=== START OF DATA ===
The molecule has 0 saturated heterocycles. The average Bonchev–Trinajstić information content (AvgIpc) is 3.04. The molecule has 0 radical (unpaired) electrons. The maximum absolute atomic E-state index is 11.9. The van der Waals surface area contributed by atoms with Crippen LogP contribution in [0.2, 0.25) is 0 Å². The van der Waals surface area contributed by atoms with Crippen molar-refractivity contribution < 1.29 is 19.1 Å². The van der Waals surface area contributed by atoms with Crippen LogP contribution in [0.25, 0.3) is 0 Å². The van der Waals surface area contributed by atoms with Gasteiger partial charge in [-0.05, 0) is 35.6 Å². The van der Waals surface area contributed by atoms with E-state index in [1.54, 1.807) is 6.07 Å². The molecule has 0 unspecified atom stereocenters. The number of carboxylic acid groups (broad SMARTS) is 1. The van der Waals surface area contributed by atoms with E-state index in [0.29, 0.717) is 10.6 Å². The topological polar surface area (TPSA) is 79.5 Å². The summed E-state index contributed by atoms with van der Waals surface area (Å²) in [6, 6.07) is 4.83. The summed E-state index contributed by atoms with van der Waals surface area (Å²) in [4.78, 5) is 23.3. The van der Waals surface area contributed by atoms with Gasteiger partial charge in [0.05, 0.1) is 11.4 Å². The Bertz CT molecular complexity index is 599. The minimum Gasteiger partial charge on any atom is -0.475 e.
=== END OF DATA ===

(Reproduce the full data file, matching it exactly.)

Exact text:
The molecule has 0 saturated heterocycles. The average Bonchev–Trinajstić information content (AvgIpc) is 3.04. The molecule has 0 radical (unpaired) electrons. The maximum absolute atomic E-state index is 11.9. The van der Waals surface area contributed by atoms with Crippen LogP contribution in [0.2, 0.25) is 0 Å². The van der Waals surface area contributed by atoms with Crippen molar-refractivity contribution < 1.29 is 19.1 Å². The van der Waals surface area contributed by atoms with Crippen LogP contribution in [0.25, 0.3) is 0 Å². The van der Waals surface area contributed by atoms with Gasteiger partial charge in [-0.05, 0) is 35.6 Å². The van der Waals surface area contributed by atoms with E-state index in [1.54, 1.807) is 6.07 Å². The molecule has 0 unspecified atom stereocenters. The number of carboxylic acid groups (broad SMARTS) is 1. The van der Waals surface area contributed by atoms with E-state index in [0.29, 0.717) is 10.6 Å². The topological polar surface area (TPSA) is 79.5 Å². The summed E-state index contributed by atoms with van der Waals surface area (Å²) in [6, 6.07) is 4.83. The summed E-state index contributed by atoms with van der Waals surface area (Å²) in [4.78, 5) is 23.3. The van der Waals surface area contributed by atoms with Gasteiger partial charge in [0.05, 0.1) is 11.4 Å². The Bertz CT molecular complexity index is 599. The minimum Gasteiger partial charge on any atom is -0.475 e.